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Thousands of fleeing Rohingyas are stranded on Myanmar-Bangladesh border

On August 26, Bangladesh declared that they will not allow any more refugees from Myanmar

Rezwan | Global Voices 

Rohingya Muslim women look outside as many new refugees arrive near the Kutupalang Refugee Camp in Cox's Bazar, Bangladesh. <b>Photo: Reuters</b>
Rohingya Muslim women look outside as many new refugees arrive near the Kutupalang Refugee Camp in Cox's Bazar, Bangladesh. Photo: Reuters

Violence between an insurgent group and Myanmar's security forces during the last week of August 2017 drove thousands of Rohingya Muslims to enter in search of refuge.

The surge led to begin to restrict crossings, meaning many others were turned away and left to wait on the border.

Members of Arakan Rohingya Salvation Army (ARSA) staged a major coordinated attack on around 30 police posts and an army base in Rakhine state, Myanmar. Around 1,000 militants took part in the offensive in the Maungdaw and Buthidaung townships. The military retaliated and at least 59 insurgents and 12 members of the security forces were killed on August 25, 2017 alone.

Fighting between the two sides continued for days. Myanmar's armed forces raided villages and torched houses, claiming their actions were part of the fight against the insurgency group. The Myanmar government evacuated at least 4,000 non-Muslim villagers, and many fled on their own.

The violence threatens the already precarious situation of the in The government of Buddhist-majority doesn't recognize the Rohingya people as among the country’s ethnic groups and denies them citizenship. Authorities and Buddhist nationalists consider them to be illegal immigrants from Bangladesh, even though the have roots in the Rakhine state that go back centuries.

are often subjected to racial and religious slurs, including being called “Bengalis.” It's for these reasons they are often described as the “most persecuted minority group in Asia.”

The majority of are non-violent, but a group calling itself Arakan Rohingya Salvation Army took up arms late last year. In October 2016, its armed militants attacked several border police posts, leaving nine police personnel dead. Myanmar forces retaliated by killing dozens of “alleged insurgents” and the counter-insurgency operation saw reports of wide-scale human rights violations on the part of the army, including incidents of extrajudicial murder, gang rapes, arson, and infanticide.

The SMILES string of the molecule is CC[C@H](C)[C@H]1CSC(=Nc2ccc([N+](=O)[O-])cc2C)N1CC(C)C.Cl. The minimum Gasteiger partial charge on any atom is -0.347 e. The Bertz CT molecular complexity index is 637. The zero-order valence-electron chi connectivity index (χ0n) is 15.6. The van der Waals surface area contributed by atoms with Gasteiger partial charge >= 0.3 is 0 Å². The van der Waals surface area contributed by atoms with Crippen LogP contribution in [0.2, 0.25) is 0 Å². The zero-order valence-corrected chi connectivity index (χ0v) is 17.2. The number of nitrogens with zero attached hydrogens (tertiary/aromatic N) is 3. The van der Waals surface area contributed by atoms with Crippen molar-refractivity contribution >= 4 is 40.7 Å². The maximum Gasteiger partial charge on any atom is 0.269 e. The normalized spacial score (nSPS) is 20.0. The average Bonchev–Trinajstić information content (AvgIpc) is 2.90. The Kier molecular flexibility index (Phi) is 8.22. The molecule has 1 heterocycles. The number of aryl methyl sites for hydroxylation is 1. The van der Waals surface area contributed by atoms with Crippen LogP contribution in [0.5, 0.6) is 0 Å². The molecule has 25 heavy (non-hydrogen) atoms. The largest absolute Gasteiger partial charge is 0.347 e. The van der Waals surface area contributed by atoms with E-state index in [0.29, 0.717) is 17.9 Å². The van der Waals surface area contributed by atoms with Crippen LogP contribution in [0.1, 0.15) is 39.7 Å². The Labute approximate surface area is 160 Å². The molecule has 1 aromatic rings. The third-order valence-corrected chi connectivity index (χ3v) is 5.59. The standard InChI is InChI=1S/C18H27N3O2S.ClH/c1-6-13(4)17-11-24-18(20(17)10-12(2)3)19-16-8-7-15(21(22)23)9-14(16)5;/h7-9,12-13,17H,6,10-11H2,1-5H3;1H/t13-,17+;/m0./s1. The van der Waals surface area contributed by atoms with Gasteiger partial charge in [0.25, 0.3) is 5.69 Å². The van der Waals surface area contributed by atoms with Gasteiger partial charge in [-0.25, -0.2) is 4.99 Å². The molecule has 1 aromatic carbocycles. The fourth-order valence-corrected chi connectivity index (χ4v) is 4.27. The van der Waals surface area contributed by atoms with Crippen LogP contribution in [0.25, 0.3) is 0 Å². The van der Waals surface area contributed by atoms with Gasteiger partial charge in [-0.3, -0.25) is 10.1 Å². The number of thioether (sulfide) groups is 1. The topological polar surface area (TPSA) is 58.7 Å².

After the recent round of fighting broke out, thousands of Rohingya fled their villages and gathered near the border as gun shots could be heard from the side. A Rohingya Facebook page claimed that the Myanmar military conducted air attacks in northern Maungdaw, shooting villagers from helicopters. Videos were circulated on social media showing villages burning, Rohingya refugees fleeing and dead bodies on the river.

citizens also expressed concern for Rakhine's ethnic majority who were exposed to the violence. However, some took it a step further and blamed the entire Rohingya community for the attacks against the security outposts.

Nobel Laureate Aung San Suu Kyi, who is the State Counsellor of and whose party is now the head of Myanmar's government, has attracted criticism for failing to stop the persecution of the Rohingya.

She, in turn, has accused aid workers of helping the violent militants. According to reports, Suu Kyi’s administration is trying to restrict access to Rakhine for aid groups and the media while publicly discrediting them. Several aid workers have been seen leaving the area already.

Phil Robertson, the deputy Asia director at Human Rights Watch, condemned on Twitter the statement of against aid groups:

Bangladesh, home to 400,000 Rohingyas, begins turning refugees away:

remains the only country which has repeatedly agreed to allow Rohingya refugees inside its borders. The refugees are sheltered in temporary camps and are surviving with the help of aid and donations from authorities and the local people. The World Food Programme and other local NGOs have pledged food and emergency medical aid support.

But on August 26, declared that they will not allow any more refugees from Myanmar, citing that the country already hosts about 400,000 Rohingyas. The government maintains that as is overpopulated with little or no form of social security for its own citizens, it simply is not in the position to host refugees indefinitely. It added that the influx of refugees has already caused “massive” social, economic and environmental problems.

The government started to push back hundreds of into Myanmar, putting them further in danger.

Faruk Wasif, a journalist with the Bangla daily Prothom Alo, appealed for a comprehensive solution to the problem instead of simply blaming the victims:

Whether it's the Rohingya or the indigenous group, we should not blame the victims and instead look at the root of the problem. In democracy is still elusive, extreme racist nationalism persists. This is creating bad news at the borders.

This article was published on Global Voices on August 29, 2017

First Published: Wed, August 30 2017. 09:36 IST